When I’m am looking at flannel uniforms either for MEARS or for those I am considering adding to my own collection, I rely heavily on the resources and references I have accumulated over a good number of years. They include a fairly robust and diverse reference library of baseball related books, magazines, programs, yearbooks, film, and scrapbooks. My reference library also includes flannel jerseys (of various grades including modern Mitchell & Ness examples) and fabric samples spanning the period of the early 1900s to the early 1970s. I also have invested in technology to include a digital microscope, light table, and UV light. All of this is mentioned to underscore once again why MEARS stopped offering opinions on items at shows or hobby events. I also rely on my experience in the hobby and my training in imagery analysis and research methods. O.K…enough of the personal infomercial, let’s get back to the topic at hand and helping you to see things for yourself.
Four purposes, pinstriped jerseys are probably the best examples for us to work with in an instructional article since I doubt many of you will be toting digital microscopes or jersey/fabric samples around to a show with you. I chose pinstriped jerseys because they have a color contrast that helps to visualize and confirm the quality of the weave even to the naked eye. For what its worth, I tend to pay more attention to the inside of the fabric than the outside as this is where I have found the weave can best be seen.
I have provided a number of PLATES to help illustrate the take-aways for looking at and for professional quality fabrics:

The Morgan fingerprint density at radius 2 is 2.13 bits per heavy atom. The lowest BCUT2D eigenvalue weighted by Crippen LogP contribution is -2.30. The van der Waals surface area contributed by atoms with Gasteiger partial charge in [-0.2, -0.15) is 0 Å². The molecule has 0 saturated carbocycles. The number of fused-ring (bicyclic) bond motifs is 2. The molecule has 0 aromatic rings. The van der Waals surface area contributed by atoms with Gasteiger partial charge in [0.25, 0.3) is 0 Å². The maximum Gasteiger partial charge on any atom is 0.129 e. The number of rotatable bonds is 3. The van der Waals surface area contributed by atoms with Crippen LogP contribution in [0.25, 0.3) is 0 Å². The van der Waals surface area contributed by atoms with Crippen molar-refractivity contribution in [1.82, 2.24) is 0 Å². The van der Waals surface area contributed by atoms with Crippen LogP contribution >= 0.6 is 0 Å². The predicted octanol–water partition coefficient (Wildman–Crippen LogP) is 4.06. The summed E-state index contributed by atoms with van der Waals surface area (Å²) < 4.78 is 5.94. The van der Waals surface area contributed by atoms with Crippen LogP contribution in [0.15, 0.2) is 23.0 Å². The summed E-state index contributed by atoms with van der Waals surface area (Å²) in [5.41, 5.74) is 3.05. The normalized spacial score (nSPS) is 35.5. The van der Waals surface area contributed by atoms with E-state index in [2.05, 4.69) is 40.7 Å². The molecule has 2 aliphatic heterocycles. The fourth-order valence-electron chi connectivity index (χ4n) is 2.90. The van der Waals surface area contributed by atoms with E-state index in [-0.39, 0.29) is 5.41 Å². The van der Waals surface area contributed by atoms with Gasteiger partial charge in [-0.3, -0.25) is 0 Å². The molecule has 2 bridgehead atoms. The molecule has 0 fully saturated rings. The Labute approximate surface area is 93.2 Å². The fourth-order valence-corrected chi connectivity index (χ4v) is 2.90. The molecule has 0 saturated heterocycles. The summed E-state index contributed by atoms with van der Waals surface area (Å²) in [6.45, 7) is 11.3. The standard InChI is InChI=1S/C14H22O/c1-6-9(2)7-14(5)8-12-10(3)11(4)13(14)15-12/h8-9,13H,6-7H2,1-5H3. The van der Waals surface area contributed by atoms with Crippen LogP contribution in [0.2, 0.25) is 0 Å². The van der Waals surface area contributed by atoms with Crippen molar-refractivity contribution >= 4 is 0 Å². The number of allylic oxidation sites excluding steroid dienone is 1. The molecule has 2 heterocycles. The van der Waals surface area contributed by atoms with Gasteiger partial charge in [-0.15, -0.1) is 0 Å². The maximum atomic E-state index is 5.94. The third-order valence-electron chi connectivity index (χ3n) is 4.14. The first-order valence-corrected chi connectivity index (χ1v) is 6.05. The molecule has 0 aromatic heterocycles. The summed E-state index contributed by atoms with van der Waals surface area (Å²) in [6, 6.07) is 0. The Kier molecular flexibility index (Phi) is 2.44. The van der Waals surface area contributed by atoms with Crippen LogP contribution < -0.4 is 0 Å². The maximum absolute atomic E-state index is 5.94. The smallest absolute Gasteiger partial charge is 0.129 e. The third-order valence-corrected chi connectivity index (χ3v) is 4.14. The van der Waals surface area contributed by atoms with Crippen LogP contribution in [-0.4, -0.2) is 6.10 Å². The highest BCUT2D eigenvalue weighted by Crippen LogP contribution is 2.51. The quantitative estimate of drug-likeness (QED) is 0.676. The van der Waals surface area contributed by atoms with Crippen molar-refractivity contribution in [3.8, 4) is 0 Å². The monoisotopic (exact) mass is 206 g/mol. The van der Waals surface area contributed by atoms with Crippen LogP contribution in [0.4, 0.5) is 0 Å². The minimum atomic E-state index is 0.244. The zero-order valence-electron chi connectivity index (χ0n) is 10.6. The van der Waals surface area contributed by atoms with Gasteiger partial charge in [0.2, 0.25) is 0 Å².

PLATE I: PLATE I comes from the 1939 Gold Smith baseball uniform fabric sample catalog. The catalog consists of 7”x5” fabric swatches for over a dozen grades of fabric. It is constructed in a “flip book” manner that actually allows you to conduct side by side fabric comparison. There is an obvious difference in the feel or texture between the two fabrics shown. However, unless you have something else on hand to compare the uniform you are looking at with, then you will want to be armed with something else to consider. Here is where the weave comes in.
PLATE II: PLATE II is same fabrics from PLATE I as seen from the back. Notice the difference in the pattern of the pinstripe. As we should expect to see, the weave of the professional grade fabric is much tighter than the lesser quality uniform fabric. This is something the old hand who spouted “well I’ve been collecting these for years, and after a while you can just tell” should know and be able to show you.
Of course we know that fabric materials and manufacturing technology changed over the years, so do the observations on fabrics from 1939 have any relevancy to later year flannels? The answer is yes.
PLATE III: PLATE III is a collection of actual professional grade major league uniforms and a lesser quality Rawlings product. The Rawlings product is dated by the manufacturer’s tag, which incidentally is the same style that is found in the professional grade products. As you can see, while the pattern looks roughly the same, the pinstripes on the professional grade uniforms take up less space because the quality of the weave. You should also notice that the weave pattern of the white material is easier to discern on the professional product than on the retail offering.